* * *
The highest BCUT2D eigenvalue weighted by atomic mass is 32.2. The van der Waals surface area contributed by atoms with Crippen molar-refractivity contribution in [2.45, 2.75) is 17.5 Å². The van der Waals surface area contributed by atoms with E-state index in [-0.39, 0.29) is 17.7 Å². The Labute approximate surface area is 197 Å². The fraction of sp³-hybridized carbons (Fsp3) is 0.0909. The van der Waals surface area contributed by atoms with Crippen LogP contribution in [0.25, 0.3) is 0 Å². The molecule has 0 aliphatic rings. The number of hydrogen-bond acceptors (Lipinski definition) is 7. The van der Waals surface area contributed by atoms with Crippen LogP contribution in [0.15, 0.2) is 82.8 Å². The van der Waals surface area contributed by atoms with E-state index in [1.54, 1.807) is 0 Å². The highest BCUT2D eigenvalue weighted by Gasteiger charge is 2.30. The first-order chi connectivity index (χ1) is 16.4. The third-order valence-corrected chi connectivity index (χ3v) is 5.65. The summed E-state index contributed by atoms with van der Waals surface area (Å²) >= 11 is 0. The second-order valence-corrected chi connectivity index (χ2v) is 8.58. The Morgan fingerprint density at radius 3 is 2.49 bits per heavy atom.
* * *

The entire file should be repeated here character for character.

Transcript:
The highest BCUT2D eigenvalue weighted by atomic mass is 32.2. The van der Waals surface area contributed by atoms with Crippen molar-refractivity contribution in [2.45, 2.75) is 17.5 Å². The van der Waals surface area contributed by atoms with E-state index in [-0.39, 0.29) is 17.7 Å². The Labute approximate surface area is 197 Å². The fraction of sp³-hybridized carbons (Fsp3) is 0.0909. The van der Waals surface area contributed by atoms with Crippen LogP contribution in [0.25, 0.3) is 0 Å². The molecule has 0 aliphatic rings. The number of hydrogen-bond acceptors (Lipinski definition) is 7. The van der Waals surface area contributed by atoms with Crippen LogP contribution in [0.15, 0.2) is 82.8 Å². The van der Waals surface area contributed by atoms with E-state index in [1.54, 1.807) is 0 Å². The highest BCUT2D eigenvalue weighted by Gasteiger charge is 2.30. The first-order chi connectivity index (χ1) is 16.4. The third-order valence-corrected chi connectivity index (χ3v) is 5.65. The summed E-state index contributed by atoms with van der Waals surface area (Å²) >= 11 is 0. The second-order valence-corrected chi connectivity index (χ2v) is 8.58. The Morgan fingerprint density at radius 3 is 2.49 bits per heavy atom.